The best eBook readers and Kindles you can buy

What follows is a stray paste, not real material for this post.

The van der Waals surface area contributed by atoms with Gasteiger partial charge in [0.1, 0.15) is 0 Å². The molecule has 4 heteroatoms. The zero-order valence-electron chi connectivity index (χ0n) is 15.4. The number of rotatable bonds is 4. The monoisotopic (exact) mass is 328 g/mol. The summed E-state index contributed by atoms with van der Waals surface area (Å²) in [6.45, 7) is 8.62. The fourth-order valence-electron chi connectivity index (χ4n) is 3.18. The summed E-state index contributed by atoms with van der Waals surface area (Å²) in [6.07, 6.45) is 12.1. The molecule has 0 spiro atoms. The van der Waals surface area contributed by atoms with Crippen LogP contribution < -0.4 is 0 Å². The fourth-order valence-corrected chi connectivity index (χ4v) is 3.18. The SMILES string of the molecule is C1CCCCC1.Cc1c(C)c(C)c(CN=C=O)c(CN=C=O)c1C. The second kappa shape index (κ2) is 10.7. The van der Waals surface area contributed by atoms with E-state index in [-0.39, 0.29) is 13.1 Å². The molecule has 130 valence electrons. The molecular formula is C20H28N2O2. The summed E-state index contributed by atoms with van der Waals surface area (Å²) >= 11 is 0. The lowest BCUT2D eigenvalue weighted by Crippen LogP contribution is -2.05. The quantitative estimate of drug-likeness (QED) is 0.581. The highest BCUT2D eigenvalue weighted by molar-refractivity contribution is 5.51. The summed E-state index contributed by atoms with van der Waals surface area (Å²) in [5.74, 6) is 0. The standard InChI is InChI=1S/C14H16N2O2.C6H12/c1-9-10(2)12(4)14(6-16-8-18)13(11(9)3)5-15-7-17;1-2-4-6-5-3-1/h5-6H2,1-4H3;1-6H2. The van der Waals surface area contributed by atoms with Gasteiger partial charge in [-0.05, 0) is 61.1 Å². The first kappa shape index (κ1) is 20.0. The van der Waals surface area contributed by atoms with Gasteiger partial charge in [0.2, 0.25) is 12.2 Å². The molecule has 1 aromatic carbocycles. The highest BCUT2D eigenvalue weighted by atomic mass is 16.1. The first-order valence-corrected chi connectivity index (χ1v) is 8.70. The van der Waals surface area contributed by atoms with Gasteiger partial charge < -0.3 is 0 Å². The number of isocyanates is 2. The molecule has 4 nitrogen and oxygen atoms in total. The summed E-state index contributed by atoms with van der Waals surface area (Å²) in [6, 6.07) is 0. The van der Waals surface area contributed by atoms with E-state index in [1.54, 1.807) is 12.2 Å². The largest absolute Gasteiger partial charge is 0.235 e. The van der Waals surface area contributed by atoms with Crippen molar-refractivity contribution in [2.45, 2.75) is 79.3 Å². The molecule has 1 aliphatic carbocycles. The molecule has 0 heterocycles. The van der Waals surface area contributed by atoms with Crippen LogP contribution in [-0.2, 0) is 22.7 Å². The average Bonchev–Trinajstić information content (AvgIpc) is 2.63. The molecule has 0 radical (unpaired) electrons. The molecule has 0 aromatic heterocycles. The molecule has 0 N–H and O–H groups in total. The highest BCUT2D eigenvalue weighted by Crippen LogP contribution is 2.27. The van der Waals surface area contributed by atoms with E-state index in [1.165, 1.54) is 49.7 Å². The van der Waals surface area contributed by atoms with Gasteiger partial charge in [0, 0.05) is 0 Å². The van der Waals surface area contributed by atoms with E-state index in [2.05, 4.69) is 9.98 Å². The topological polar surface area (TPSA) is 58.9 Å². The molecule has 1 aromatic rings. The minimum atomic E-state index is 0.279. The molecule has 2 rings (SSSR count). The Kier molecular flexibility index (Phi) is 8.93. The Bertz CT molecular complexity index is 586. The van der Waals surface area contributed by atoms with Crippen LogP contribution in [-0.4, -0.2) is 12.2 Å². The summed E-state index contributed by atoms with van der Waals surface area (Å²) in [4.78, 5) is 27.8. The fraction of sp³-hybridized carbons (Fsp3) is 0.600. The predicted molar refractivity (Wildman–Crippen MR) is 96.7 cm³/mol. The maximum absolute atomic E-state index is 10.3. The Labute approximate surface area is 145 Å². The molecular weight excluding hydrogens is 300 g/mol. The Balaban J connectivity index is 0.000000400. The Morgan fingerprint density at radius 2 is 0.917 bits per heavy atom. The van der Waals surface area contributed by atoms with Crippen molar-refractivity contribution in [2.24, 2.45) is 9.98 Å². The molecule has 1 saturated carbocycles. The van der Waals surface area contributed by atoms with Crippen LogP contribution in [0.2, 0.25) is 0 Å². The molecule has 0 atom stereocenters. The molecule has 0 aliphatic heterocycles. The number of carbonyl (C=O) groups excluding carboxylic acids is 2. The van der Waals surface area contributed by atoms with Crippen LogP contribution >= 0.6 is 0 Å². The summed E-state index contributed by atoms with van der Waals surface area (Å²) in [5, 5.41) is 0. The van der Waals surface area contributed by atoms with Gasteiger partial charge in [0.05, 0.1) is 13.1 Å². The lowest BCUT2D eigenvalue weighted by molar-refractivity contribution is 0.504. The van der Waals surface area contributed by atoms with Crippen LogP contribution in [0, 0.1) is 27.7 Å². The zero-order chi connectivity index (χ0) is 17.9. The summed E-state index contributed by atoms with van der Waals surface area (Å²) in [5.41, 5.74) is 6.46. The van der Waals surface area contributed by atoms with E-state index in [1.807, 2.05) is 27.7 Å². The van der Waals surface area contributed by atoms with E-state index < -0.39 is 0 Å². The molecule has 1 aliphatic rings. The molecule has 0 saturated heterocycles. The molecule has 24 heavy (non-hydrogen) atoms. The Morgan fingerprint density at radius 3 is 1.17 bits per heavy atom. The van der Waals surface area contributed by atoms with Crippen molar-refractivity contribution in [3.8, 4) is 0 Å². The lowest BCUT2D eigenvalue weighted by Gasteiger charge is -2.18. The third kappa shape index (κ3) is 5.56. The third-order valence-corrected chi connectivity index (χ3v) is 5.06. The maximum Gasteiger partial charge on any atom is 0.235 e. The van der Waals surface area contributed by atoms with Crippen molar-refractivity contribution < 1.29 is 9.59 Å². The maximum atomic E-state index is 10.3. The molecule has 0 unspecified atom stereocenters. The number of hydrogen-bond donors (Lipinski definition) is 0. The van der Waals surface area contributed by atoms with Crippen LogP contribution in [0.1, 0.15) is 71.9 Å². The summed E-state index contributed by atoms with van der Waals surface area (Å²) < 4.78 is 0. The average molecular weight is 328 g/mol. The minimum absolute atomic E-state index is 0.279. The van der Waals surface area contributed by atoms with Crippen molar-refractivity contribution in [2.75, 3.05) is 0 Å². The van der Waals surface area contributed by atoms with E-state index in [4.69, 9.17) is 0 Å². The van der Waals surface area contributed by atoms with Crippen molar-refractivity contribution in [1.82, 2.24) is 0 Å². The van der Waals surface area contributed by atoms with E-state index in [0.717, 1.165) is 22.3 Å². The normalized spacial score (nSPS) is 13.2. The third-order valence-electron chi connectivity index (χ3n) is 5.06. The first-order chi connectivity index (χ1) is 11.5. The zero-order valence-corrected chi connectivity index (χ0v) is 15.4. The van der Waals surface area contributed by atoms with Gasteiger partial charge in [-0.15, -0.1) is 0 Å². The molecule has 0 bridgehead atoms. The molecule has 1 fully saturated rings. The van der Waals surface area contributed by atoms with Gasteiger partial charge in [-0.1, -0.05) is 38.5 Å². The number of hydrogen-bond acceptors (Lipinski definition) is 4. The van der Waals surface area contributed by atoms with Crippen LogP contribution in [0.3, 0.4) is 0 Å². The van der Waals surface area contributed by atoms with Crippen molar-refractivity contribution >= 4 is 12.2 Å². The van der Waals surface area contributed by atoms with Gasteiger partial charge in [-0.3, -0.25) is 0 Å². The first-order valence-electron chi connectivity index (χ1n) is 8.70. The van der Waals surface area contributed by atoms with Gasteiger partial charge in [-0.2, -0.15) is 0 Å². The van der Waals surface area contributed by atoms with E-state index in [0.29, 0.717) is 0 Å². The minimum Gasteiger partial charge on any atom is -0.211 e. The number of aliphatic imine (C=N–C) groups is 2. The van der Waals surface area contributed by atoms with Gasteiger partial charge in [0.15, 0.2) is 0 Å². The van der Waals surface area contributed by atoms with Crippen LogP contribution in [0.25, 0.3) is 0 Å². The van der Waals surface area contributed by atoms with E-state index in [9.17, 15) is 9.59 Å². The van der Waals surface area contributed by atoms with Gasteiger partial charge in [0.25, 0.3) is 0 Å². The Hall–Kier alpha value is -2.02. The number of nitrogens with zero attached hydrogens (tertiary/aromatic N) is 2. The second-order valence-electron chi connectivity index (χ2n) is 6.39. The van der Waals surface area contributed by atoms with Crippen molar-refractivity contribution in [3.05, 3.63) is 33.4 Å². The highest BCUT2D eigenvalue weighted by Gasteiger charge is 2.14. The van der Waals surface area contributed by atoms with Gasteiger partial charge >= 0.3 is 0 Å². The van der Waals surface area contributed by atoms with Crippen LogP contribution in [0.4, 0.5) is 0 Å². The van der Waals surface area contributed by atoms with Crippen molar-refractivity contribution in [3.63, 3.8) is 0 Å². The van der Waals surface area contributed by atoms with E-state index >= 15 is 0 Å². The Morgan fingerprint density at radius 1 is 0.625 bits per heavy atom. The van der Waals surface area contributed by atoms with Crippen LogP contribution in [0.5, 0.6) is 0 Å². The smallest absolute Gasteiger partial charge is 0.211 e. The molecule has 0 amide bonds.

Readers and book lovers have got behind the digital revolution with the rise of eBook readers. Providing a monochrome screen to read from rather than the backlight of a smartphone, eReaders offer a way to bring your book collection with you everywhere. eReaders use monochrome and E-ink on their screens that is easier on the eyes than bright lighting from tablets. With most models you can vary the brightness levels so you can still read in relatively dark rooms, while eReaders also block reflections of light more effectively than backlit screens. The Telegraph picked up some of the best eReaders from Amazon and rival Kobo to find the best out there. The best eReaders and Kindles you can buy Kindle Paperwhite £109.99, Amazon Kindle Paperwhite ereader Amazon's models lead the way in the eBook space after more than a decade of development. The Kindle Paperwhite is Amazon's mid-range option for eReaders. It has a clear 300 pixel per inch screen for an improved viewing experience on the normal Kindle, plus it has backlighting unlike Amazon's budget version. The Kindle Paperwhite links up to Amazon's Kindle Unlimited store, giving you access to 5.5 million books online. You navigate the Paperwhite entirely using the touchscreen, which offers a simple user interface. For an extra £50 you can get an unlimited 3G connection with the Paperwhite, meaning you can find books to download even if you can't get Wi-Fi connection. It significantly adds to the overall cost, but the ease of downloading new books while travelling could make it worthwhile for some people. The Paperwhite has up to six weeks of battery life, so it should last an entire holiday with ease. The 6-inch screen will be perfect for most people, and while it is a little more pricey than the regular Kindle it is often on sale on Amazon, so you can find it for less. It's the best eReader for most people. Telegraph rating: 9/10 Kindle £59.99, Amazon Amazon Kindle Amazon's Kindle has been the go-to for readers for several years now and the 2016 iteration is no exception. The entry-level Kindle comes with 4GB of storage and a 6-inch touchscreen. It has 167 pixels per inch, meaning the screen is a little less detailed than its big brother models. At 161 grams it is incredibly light and small enough to slip into a handbag. It doesn't have backlighting of any kind, however. While this keeps the glare out of your eyes, it does mean you might struggle to keep reading on dark flights or long journeys. The new Kindle has added modes like page flip, which lets you skip through multiple pages at once to find the right spot. It's not the most sophisticated eReader, but at just £59 it is the cheapest, and providing you don't plan to let it take a dunk in the pool it is probably the best budget eReader for most people. Telegraph rating: 8.5/10 Kindle Oasis £229.99, Amazon Kindle Oasis The latest Amazon Kindle, the Kindle Oasis boasts the most advanced technology you can get on a Kindle eReader. It is also far and away the most expensive you can buy at £229.99. Can an eReader ever be worth that much? What the Oasis gives you is full waterproofing (finally) on a Kindle. It is more expensive than similar Kobo models that offer the same feature, but it comes with far more on offer. It has a large 7-inch display, making it the biggest screened Kindle, with page-turner buttons and twice the storage with 8GB of memory. Additionally, you can get 200,000 audiobooks from your Kindle Oasis, which can pair with Bluetooth headphones and use an Audible account to listen to music. It is the most advanced Kindle you can buy, but at £229.99 it's a major investment. You would have to be an eReader fanatic to make the most of the Oasis, or be an avid Audible user. Telegraph rating: 8.5/10 Kobo Aura One £189, Argos Kobo Aura One Kobo's larger eBook reader gives you more screen capacity than many Amazon Kindle models, which some users will prefer. It's light and portable, while the 7.8-inch screen will take up more room in your bag you will hardly notice the weight. Kobo gives users access to the Kobo Store, which has tens of thousands of books to choose from. It can also be connected to your local library to search for even more books on the go in real time. Kobo has also got ahead of Amazon in its waterproofing for eBook readers and the Kobo Aura One is waterproof for up to one hour, meaning any mistakes or bathroom drops won't be punished. For the price, you are getting waterproofing for significantly less than you could get with Amazon. However, you lose the benefit of Amazon Prime Reading, Amazon's pay monthly service which comes as part of Amazon Prime. Instead you have to buy your books individually. Most Kobo books are available from the Kobo store starting at 99p. Telegraph rating: 8/10 Kindle Voyage £169.99, Amazon Kindle Voyage ereader The Kindle Voyage is a slightly updated version of the Paperwhite, offering a few upgrades that make it a more premium eReader experience. The Voyage includes an adaptive front light, meaning the Voyage adapts to the light you are in automatically when reading. It also includes Pagepress technology. This is a step up on the normal touchscreen you get with the Paperwhite, with haptic control on the touchscreen and physical buttons to let you flick through the pages. Generally the more expensive Voyage has a nicer feel than the Paperwhite and Kindle, with a smoother casing and rubberised design rather than the plastic feel of the Paperwhite. However it is £50 more expensive than the normal Paperwhite, and we are just not sure it is worth it for the iterative upgrades you get with the Voyage. The Paperwhite should be fine for most readers. Telegraph rating: 8/10 Kobo Aura H2O £129, Rakuten Kobo Kobo Aura H2O As the name suggests, the Kobo Aura H2O is a waterproof alternative to your Kindle. It has a sturdy waterproof and dust-proof design, making it perfect for a trip to the beach or the poolside. Like other Kobos, it lacks access to the Kindle book store, meaning you can't get the kind of subscription-based reading you can with Amazon's models. However, you do get access to other book and magazine formats in Epub format that you can download from your PC. Generally the performance on the Kobo Aura H20 felt a little sluggish compared to the other readers we tried. Refresh rates were always a touch slower than compared to more expensive models. The battery should last for weeks and brightness can be easily tweaked on the go. Telegraph rating: 6/10 What to look for in an eReader When deciding which was the best eReader, we researched the market leaders and picked some of our favourites to test. Most of these models come from Amazon, which still leads the space in eReader technology and produces popular models like the Oasis and Paperwhite. But there are rival brands out there, most of which offer other options for downloading books, not just using one library. Kindle screen size Screen size is one of the first things to consider when picking up an eReader. Most models seem to be around 6-inches in their screen, although some from Kobo are a little larger. The writing always tends to be quite clear on an eReader, so you don't have to worry if the reader seems a little small. Old eReaders used to have a keyboard or keys to navigate the screen, but almost all new models now feature a touchscreen for navigation. Wi-Fi or 3G connections Most eReaders come with Wi-Fi connection as standard, meaning you have to link up to a local wireless connection. In the set up process, you will normally have to register your device, such as with the Amazon Store. However, some models can be upgraded to use a 3G connection, meaning you can connect and download books almost anywhere. However, this does add to the price. To upgrade the already expensive Kindle Oasis you would have to add £90 to the asking price for 3G. Library and book store Depending on which eReader you buy you may then be limited to ordering and reading books from certain sources. Amazon Kindles, while benefiting from the use of the Amazon book store and lending library, which lets you borrow books, it doesn't let you download any books in Epub formats. Kobo readers can natively read Epub formats, You can access both the Amazon Kindle store and Kobo ebook store online if you want to check what books are available. Waterproof eReaders Afraid you are likely to lose your eReader to a watery grave at the bottom of the bath? Several eReaders are now fully waterproof, such as the new Kindle Oasis. This does add quite significantly to the price, however, and if you are happy to risk it you can buy a cheaper eReader without waterproofing. Black Friday products disclaimer Verdict Not much separates Amazon's Kindle eReaders, other than the truly budget Kindle. For many people this will be enough, but the Kindle Paperwhite offers just enough upgrades to the eReader experience with backlighting, and it comes in at a reasonable price of close to £100. From the Kobo options, the Kobo Aura One is a good eReader to use, but that lack of access to the Amazon store will put some people off. It's also not particularly cheap at £189. We would also consider upgrading to get Amazon's offer of unlimited 3G connectivity. However, if you are smart about your downloads and stock up on books before you travel, you shouldn't need to pay extra.